When I first tried teaching online, a decade ago, I tried to emulate a face to face lectures and tutorials. This is a mistake many first time online teachers make, as these are the only formats they are familiar with. Lectures and tutorials are not a very effective teaching techniques, offline or online.
The approach I developed over ten years teaching online was to design first for pure asynchronous online delivery, then add synchronous components, which could alternatively be delivered face to face. This approach could be extended to micro-credentials which could then be used for conventional courses in a certificate.
What every teacher has to keep in mind is that the task is not to work very hard, it is to get the student to work very hard. Some teachers respond to students who don't seem to be learning by talking at them more, which makes the situation worse. Instead they have to set goals for the students. The only way I have found to do this is with assessment: if you want a student to do something, give them marks for it.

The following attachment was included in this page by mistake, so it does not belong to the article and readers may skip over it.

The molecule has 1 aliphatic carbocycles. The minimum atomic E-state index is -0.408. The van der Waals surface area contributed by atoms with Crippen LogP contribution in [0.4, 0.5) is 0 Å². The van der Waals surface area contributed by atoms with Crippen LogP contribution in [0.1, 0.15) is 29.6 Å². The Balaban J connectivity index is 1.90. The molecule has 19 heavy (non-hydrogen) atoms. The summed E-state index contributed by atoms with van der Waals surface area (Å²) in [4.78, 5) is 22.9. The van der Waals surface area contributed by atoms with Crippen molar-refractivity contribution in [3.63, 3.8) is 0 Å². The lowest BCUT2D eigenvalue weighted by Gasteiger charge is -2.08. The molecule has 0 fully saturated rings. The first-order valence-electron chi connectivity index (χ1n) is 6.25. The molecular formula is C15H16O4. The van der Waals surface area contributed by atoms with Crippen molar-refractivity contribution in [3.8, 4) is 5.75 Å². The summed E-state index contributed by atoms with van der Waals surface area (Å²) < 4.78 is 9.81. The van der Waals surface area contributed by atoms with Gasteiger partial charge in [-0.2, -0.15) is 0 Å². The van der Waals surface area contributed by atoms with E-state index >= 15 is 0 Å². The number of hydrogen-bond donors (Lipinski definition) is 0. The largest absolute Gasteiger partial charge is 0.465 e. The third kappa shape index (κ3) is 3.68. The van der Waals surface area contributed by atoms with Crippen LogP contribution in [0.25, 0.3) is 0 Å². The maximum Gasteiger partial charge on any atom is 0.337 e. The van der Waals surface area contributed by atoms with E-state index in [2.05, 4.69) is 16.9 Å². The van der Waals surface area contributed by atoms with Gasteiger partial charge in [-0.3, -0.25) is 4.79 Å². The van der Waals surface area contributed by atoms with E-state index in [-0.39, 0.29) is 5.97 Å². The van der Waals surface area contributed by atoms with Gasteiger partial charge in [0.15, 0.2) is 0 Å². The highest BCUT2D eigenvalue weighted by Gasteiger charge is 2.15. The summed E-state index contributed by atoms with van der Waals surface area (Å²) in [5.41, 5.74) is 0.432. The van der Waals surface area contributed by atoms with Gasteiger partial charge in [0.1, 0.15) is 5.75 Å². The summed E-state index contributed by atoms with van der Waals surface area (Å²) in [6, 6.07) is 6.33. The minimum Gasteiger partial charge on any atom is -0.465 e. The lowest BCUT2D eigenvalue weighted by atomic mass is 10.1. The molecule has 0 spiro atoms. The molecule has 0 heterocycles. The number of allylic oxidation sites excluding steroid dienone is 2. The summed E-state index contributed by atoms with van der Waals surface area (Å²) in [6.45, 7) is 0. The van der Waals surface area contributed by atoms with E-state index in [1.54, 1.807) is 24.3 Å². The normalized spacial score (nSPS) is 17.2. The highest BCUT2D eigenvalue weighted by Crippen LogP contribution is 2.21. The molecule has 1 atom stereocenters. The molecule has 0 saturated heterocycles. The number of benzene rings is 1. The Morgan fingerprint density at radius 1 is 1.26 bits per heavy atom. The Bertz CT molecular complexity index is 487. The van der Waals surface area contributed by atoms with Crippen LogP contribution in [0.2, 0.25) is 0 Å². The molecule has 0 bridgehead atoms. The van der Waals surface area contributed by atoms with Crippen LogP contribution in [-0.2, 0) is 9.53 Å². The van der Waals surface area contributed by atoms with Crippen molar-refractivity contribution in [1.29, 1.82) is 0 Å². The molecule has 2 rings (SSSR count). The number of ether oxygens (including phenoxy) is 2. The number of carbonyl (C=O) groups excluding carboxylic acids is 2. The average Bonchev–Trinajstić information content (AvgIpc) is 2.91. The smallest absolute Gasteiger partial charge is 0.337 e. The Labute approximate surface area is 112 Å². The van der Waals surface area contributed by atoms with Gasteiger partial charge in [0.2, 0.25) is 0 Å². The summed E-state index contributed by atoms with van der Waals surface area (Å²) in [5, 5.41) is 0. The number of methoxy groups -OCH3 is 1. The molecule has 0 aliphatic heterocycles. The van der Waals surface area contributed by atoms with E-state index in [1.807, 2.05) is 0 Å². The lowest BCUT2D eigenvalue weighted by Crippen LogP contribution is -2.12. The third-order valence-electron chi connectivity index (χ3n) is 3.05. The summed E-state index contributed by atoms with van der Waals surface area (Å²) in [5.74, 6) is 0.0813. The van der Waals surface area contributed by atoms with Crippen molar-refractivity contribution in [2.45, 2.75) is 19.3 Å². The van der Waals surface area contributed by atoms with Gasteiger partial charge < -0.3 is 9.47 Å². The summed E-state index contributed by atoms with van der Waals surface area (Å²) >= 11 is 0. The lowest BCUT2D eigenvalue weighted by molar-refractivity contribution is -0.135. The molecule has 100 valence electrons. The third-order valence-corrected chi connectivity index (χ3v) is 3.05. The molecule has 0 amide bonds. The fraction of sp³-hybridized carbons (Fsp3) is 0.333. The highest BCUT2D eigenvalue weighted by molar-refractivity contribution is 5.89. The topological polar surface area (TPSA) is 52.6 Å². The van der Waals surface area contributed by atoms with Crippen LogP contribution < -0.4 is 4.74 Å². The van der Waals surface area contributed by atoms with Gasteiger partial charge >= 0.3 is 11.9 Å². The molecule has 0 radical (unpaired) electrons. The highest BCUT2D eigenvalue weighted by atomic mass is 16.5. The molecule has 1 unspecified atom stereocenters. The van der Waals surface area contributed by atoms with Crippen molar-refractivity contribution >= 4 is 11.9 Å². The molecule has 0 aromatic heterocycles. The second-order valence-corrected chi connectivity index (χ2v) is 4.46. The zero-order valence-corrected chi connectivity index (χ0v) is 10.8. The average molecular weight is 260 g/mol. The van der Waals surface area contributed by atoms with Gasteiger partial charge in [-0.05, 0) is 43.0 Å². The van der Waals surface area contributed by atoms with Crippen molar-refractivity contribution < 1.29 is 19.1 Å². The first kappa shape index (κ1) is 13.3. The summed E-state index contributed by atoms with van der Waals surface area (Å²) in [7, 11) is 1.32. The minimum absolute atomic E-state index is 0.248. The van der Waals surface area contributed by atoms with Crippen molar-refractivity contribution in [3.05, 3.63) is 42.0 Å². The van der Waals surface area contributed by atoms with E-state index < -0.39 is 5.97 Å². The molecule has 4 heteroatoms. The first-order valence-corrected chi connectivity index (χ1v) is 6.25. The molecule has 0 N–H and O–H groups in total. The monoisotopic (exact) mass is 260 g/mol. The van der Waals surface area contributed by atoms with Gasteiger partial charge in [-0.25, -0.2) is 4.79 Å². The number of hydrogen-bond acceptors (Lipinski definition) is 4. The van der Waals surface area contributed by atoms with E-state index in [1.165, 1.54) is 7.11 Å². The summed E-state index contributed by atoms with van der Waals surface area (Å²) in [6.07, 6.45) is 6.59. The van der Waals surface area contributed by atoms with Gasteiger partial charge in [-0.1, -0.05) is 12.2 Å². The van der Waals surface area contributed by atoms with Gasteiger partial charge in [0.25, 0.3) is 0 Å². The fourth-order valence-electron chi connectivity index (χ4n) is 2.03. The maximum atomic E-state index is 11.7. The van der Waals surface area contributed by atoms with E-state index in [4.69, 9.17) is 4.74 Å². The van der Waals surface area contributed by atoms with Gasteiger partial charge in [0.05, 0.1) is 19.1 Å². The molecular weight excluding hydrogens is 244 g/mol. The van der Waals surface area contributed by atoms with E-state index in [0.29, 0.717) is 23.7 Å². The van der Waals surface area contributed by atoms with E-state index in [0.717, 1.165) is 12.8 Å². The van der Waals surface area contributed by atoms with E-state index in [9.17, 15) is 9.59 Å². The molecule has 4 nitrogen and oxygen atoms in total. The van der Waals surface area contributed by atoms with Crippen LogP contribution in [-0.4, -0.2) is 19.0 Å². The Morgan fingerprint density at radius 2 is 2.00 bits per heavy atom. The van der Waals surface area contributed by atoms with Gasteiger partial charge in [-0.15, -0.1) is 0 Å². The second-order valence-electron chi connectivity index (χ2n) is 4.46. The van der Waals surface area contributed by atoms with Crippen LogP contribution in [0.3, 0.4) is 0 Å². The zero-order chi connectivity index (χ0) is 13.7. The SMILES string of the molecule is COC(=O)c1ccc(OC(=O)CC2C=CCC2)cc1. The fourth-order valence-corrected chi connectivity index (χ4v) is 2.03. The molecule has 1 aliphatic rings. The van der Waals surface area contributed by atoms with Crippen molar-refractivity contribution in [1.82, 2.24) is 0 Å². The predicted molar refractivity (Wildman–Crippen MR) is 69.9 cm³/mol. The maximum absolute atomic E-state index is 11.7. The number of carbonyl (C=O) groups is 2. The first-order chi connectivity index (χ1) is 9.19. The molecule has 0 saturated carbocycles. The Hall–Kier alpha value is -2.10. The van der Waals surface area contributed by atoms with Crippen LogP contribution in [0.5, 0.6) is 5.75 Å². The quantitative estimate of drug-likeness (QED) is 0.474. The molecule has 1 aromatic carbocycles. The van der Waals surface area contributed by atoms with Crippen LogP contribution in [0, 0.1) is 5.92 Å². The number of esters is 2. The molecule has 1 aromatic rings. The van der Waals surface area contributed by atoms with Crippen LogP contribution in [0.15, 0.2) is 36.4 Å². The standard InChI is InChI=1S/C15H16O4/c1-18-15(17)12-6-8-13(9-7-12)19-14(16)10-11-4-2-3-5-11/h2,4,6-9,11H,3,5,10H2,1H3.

So we first have to set learning objectives for the microcredential or course (preferably based on external widely recognized standards, not something developed at the university), then translate these into assessment tasks, then provide activities for students to learn the skills and knowledge required and lastly provide materials to help. Most of the budget of student learning time should be taken up with individual and group activities, not time spent in "class". Most of the budget for instructor time should be for helping student with their assessed tasks, not giving presentations or leading discussions.